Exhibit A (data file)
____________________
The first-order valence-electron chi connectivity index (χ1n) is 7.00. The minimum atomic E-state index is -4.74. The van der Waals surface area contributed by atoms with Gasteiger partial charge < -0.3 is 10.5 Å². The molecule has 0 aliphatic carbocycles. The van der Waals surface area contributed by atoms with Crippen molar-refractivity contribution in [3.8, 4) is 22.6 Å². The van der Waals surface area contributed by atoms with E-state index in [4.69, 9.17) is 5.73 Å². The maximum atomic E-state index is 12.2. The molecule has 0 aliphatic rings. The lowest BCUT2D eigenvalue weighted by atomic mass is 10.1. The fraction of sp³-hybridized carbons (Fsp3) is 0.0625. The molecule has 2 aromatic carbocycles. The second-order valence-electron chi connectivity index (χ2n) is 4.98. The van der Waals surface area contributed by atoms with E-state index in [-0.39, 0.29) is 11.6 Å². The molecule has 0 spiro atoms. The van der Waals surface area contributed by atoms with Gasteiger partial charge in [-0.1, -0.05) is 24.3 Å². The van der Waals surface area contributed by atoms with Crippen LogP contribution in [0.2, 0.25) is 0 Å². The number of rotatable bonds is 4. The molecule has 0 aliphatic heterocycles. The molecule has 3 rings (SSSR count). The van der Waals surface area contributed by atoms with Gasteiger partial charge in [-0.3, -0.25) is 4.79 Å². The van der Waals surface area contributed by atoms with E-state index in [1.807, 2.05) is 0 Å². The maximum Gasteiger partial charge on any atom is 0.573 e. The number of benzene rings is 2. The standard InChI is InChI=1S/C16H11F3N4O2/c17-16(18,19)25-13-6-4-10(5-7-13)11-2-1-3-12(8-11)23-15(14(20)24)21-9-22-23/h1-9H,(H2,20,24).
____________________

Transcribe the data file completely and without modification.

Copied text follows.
The first-order valence-electron chi connectivity index (χ1n) is 7.00. The minimum atomic E-state index is -4.74. The van der Waals surface area contributed by atoms with Gasteiger partial charge < -0.3 is 10.5 Å². The molecule has 0 aliphatic carbocycles. The van der Waals surface area contributed by atoms with Crippen molar-refractivity contribution in [3.8, 4) is 22.6 Å². The van der Waals surface area contributed by atoms with E-state index in [4.69, 9.17) is 5.73 Å². The maximum atomic E-state index is 12.2. The molecule has 0 aliphatic rings. The lowest BCUT2D eigenvalue weighted by atomic mass is 10.1. The fraction of sp³-hybridized carbons (Fsp3) is 0.0625. The molecule has 2 aromatic carbocycles. The second-order valence-electron chi connectivity index (χ2n) is 4.98. The van der Waals surface area contributed by atoms with E-state index in [-0.39, 0.29) is 11.6 Å². The molecule has 0 spiro atoms. The van der Waals surface area contributed by atoms with Gasteiger partial charge in [-0.1, -0.05) is 24.3 Å². The van der Waals surface area contributed by atoms with Crippen LogP contribution in [0.2, 0.25) is 0 Å². The number of rotatable bonds is 4. The molecule has 0 aliphatic heterocycles. The molecule has 3 rings (SSSR count). The van der Waals surface area contributed by atoms with Gasteiger partial charge in [-0.3, -0.25) is 4.79 Å². The van der Waals surface area contributed by atoms with E-state index in [1.807, 2.05) is 0 Å². The maximum Gasteiger partial charge on any atom is 0.573 e. The number of benzene rings is 2. The standard InChI is InChI=1S/C16H11F3N4O2/c17-16(18,19)25-13-6-4-10(5-7-13)11-2-1-3-12(8-11)23-15(14(20)24)21-9-22-23/h1-9H,(H2,20,24).